For part 1 of the topic click here
Developing Pro specific positions can be a little difficult, as I found out while looking a little deeper into this resolution. Much of the evidence will show the volatility and current unrest in the Middle East possibly threatens U.S. national security and if there is any fault in U.S. policies, it is the lack of responsiveness to the rapidly changing landscape brought about by regime changes and shifting alliances. Nevertheless, there are some sources who believe the dynamic situation could have been foreseen and so the failure of U.S. policy to address the looming changes results in a dangerous situation today. There are also some sources which say the current Middle East volatility is a consequence of U.S. policy. Personally, I think this position is less tenable but if you want to run with it, the idea can possibly be supported (at least until properly scrutinized). Additionally there are lots of well respected opinions about how future policy should be shaped so as to avoid undesirable consequences in the coming year and beyond. While interesting, I don't think Pro can go there because the resolution specified current policy, not future policy.
I also want to clarify another point prior to trying to set up some Pro advocacy. I am intentionally avoiding the North Africa region as much as possible, except where there is spill-over effect into the Middle East region. The only legitimate reason for excluding places like Libya and Egypt is to remain true to the definition I established in the first part of this analysis. It goes without saying, if you find a definition of Middle East that includes all or parts of North Africa, then you can expand your evidence search to include those nations.
The Current U.S. Middle East Foreign Policy
The first thing I want to do is lay this on the table because there are no doubt many opinions about what are the U.S. policies for the region as opposed to specific nations. I think this is a pretty good source and a nice summary of current U.S. Mid-East policy.
U.S. policy goals in the broader Middle East are generally understood to include:
- Discouraging interstate conflict that can threaten allies (including Israel) and jeopardize other interests;
- Preserving the flow of energy resources and commerce that is vital to the U.S.,
- regional, and global economies;
- Ensuring transit and access to facilities to support U.S. military operations;
- Countering terrorism (CT);
- Stemming the proliferation of conventional and unconventional weapons; and
- Promoting economic growth, democracy, and human rights.
Some Problem Areas
Much of the research I did, focused on four major areas of potential trouble for U.S. policy.
First is the ongoing conflict between Israel and the Palestinian people. This strife has failed to yield a lasting peace treaty since the 1948 recognition of the state of Israel by the U.N.. The U.S. continued support of Israel without any kind of peaceful settlement with the Palestinian people fosters a lot of division in opinions which harms overall U.S. standing in the region.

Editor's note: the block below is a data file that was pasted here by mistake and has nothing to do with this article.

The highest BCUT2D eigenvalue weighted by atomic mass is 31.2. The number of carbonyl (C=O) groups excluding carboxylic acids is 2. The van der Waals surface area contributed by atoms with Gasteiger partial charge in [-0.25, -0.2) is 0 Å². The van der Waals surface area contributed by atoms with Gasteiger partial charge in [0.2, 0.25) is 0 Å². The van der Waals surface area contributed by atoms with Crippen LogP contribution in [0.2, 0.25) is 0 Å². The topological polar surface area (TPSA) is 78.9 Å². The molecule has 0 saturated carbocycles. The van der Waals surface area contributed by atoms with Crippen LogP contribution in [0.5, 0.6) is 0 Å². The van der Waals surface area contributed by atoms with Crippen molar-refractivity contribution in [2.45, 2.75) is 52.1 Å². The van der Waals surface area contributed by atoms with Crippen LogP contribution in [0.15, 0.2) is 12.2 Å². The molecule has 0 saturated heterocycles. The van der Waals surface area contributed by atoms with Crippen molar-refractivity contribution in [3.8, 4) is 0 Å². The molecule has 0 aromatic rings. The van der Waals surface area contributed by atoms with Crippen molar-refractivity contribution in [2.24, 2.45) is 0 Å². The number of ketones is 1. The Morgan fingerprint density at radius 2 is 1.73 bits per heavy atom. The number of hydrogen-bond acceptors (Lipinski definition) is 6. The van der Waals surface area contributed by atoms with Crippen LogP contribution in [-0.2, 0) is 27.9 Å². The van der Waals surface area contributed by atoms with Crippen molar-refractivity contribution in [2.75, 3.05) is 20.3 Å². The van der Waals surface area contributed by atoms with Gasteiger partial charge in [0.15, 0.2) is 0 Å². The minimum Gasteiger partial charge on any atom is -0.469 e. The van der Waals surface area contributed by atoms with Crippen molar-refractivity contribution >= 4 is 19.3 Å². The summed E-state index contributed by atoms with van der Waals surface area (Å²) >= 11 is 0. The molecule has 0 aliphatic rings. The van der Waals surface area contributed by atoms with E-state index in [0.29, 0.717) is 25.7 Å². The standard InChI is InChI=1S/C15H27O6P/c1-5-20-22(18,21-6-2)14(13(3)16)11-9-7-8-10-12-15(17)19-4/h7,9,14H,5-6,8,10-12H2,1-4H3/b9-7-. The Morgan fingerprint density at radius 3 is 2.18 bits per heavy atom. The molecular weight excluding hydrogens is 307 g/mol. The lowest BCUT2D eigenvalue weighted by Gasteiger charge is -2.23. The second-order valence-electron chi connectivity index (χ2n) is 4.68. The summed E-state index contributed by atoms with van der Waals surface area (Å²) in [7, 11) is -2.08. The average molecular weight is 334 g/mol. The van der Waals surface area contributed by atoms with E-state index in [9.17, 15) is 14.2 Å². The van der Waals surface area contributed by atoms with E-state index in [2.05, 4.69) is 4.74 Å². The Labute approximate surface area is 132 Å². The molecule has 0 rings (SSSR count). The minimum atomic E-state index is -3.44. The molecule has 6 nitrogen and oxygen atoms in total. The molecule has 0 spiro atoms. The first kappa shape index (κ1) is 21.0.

Second, the so-called Arab Spring movement in North Africa and parts of the Middle East (including possibly Syria) is having a profound impact on U.S. relations which may or may not be harming our national security. For years, the U.S. has maintained relations with stable regimes which in some cases abused or repressed their own people. Some of these regimes have been toppled by popular uprisings, encouraged by the U.S. and in some cases, directly aided by the U.S. without any assurance of continued cooperation by the emerging governments. There are two principle effects from this. One, there is the risk the new governments will be uncooperative with the U.S., and two the emerging governments may not have the same relationship with neighboring nations as the former regimes and so the shift in alliances may not be in the best interests of the U.S.
A third potential problem for U.S. policy is the situation in Syria. A popular uprising is threatening the existing regime which is fiercely resisting change. Many feel the U.S. needs to directly intervene. There are mixed reports of certain kinds of U.S. involvement, and spill-over from that conflict has already resulted in the shelling of a village in neighboring Turkey and accusations of Iran and others providing weapons to the Syrian government. There is believed to be a major cache of chemical weapons in Syria and there is the fear of those weapons being used, "lost" or otherwise uncontrolled.
Finally the fourth and most important trouble spot is the fear of Iran developing nuclear weapon capability. Israel's President, Benjamin Netanyahu has recently visited the U.N. and several countries calling for a "red line" to be drawn as a threshold for a pre-emptive strike on Iran nuclear materials production. Currently the U.S. is claiming, "there is still time" to reach a peaceful solution even though we have supported extreme economic sanctions against Iran.